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The Interview: Alex Vanthournout, founder, Fashercise

Tom Bottomley
29 August 2019

Fashercise is where fitness meets fashion and it has just opened its first ever store at 46 Monmouth Street in Seven Dials, London. Hands-on founder, Alex Vanthournout, is very much learning the retail ropes on the shop floor. She talks about her journey from fashion journalist and blogger to the development of Fashercise, which caters for women of all shapes and sizes

What’s your background?

I was a freelance fashion journalist in a previous life. I was based here but working for Elle magazine in Belgium, where I’m from originally, among other publications and newspapers. The I kind of accidentally became a blogger. I’m a dinosaur in that field now, but at the time is was very new and I was part of that first generation that did it professionally. It was a fashion and lifestyle blog called Alex Loves (, which is still floating out there on the internet! I did that professionally for about five years. I got to a point where I wanted to change something, so I started a second blog about fitness and fashion, which I called Fashercise.

When did you launch Fashercise?

I originally started the website on my own as a blog, which quickly developed into an online retailer in 2014 with the help of a business partner. As of 2019, I took full control back and I’m running the business on my own again. I really started out in a small way from my kitchen table, but it’s been slowly growing and, in the last couple of years, I’ve done a couple of pop-up shops, as I always felt there was room for a physical space. I then decided to take the plunge with this permanent shop in Seven Dials. I think it’s the perfect match for me. It’s all been about organic growth for me, as my background is not running a business.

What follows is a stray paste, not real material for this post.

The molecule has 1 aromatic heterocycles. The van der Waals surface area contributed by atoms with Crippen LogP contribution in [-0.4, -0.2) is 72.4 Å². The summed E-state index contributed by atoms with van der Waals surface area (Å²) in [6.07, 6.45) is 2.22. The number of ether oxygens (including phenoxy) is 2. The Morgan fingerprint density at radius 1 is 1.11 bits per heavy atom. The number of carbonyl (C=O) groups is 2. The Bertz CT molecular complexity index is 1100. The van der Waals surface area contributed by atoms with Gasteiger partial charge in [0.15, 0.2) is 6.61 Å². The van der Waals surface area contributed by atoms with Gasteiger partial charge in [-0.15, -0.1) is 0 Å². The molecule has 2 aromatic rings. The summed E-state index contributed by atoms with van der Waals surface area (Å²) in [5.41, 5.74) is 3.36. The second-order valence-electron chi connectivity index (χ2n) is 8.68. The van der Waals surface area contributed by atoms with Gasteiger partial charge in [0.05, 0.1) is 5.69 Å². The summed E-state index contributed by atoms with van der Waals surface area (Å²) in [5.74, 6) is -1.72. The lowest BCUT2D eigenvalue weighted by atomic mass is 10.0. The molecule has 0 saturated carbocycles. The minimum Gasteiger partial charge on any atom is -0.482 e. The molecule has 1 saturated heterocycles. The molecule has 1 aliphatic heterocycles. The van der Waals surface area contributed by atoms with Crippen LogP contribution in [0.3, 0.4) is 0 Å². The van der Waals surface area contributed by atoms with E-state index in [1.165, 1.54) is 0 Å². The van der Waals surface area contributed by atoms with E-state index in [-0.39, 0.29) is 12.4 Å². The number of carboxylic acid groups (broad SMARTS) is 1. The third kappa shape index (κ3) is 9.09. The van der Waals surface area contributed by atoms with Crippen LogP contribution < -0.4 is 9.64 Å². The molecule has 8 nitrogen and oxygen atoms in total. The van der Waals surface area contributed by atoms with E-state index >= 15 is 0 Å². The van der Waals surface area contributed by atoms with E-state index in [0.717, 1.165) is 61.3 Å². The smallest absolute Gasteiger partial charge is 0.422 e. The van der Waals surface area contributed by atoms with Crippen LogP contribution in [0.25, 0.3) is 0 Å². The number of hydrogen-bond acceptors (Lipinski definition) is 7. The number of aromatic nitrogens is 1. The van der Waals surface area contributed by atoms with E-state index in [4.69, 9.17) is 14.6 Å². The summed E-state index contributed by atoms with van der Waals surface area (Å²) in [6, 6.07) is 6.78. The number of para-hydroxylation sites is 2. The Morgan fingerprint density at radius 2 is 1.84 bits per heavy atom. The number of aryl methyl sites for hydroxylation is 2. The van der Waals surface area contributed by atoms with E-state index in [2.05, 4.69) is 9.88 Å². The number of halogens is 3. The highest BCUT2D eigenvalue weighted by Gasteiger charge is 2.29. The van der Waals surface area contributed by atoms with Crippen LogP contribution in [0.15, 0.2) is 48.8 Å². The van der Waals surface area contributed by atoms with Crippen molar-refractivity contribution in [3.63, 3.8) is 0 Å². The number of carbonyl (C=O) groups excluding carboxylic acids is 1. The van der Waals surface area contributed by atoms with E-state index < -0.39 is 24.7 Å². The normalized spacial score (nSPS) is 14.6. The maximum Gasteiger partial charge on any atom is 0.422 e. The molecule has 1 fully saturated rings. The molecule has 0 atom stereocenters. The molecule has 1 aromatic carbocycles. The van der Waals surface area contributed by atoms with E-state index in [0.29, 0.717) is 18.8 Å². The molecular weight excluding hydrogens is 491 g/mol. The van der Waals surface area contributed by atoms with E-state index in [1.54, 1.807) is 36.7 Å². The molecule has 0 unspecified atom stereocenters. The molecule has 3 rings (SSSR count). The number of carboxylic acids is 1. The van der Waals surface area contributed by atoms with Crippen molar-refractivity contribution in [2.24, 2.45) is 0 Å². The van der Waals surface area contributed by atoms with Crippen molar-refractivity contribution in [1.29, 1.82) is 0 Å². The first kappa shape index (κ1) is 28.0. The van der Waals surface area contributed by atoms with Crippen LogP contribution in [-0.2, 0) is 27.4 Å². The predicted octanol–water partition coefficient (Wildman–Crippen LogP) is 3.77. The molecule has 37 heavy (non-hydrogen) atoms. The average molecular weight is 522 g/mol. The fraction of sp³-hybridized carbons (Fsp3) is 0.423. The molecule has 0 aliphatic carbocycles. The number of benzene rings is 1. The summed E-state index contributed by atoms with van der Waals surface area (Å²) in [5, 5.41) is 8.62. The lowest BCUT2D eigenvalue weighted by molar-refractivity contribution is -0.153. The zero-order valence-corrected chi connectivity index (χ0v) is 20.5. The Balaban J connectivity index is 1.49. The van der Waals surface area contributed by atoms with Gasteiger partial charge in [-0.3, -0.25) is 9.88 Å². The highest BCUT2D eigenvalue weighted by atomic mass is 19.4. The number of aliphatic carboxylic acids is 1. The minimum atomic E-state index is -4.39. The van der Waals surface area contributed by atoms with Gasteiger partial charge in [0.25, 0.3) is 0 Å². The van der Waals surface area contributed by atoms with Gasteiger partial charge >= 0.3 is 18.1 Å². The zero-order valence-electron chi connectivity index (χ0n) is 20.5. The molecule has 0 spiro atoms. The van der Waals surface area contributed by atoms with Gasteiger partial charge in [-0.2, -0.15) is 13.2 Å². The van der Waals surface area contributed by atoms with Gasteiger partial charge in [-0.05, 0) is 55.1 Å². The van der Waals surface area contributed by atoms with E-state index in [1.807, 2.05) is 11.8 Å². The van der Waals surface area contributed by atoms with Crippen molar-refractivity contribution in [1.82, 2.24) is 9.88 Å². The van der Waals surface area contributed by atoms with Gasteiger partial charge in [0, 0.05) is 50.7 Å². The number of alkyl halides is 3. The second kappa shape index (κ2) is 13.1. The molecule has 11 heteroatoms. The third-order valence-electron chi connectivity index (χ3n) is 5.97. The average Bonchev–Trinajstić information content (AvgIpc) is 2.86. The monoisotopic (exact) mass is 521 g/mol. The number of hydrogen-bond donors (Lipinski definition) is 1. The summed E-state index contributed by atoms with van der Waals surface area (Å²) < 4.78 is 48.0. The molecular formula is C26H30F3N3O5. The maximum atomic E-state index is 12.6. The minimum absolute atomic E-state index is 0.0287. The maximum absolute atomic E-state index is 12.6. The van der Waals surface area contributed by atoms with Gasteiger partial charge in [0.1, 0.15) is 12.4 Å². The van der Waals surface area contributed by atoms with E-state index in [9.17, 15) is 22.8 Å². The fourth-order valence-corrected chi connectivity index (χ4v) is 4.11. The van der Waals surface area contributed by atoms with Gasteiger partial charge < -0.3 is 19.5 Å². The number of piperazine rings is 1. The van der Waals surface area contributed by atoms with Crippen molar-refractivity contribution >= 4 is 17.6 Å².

Do you think you hit on the activewear phenomenon at the right time?

I think I was really ahead of the curve and very lucky because of that. I’ve seen many competitors start and go in the past few years but, because I was very early in this story, I think a lot of people just know and trust Fashercise. As my background was in fashion, I was automatically looking at sportswear from a fashion perspective. The things I was buying for myself were always about how I could make them look good, and whether I could go out for brunch wearing them other than just wearing them in the gym.

I used to be really embarrassed going to the gym, as sportswear was so horrendous, but then all these little brands started appearing. I think it’s a great industry to work in because it promotes a healthier and happier lifestyle. The reason I carry so many American and Australian brands is probably because the phenomenon has been going on for much longer in those countries, so there’s more brands on offer. In the UK, I think Sweaty Betty were probably the first to really hone in on the lifestyle aspect of working out. I think a lot of women like to go to the gym, but then also want to drop off their children in their sportswear, so it needs to look nice.


The Fashercise store in Seven Dials

What makes your approach different from, say, Sweaty Betty?

The brands that I stock definitely have a point of difference. Although Sweaty Betty were one of the first, I don’t think they push the boundaries in terms of the fashion aspect. Some of the brands that I carry I think are a bit more daring and definitely make more of a statement. I think online we have a different audience to what we will have in store. It’s early days, but I might have to assess who my customer will be in store as opposed to online where I probably have a slightly older demographic, more like 35-50 years old. What we stock is quite luxurious, so we sell to a lot of professional women in the city who love to spend money on good quality activewear. But we also have a younger customer who is really into it because of the statement in makes. We have these two very defined groups of people shopping with us.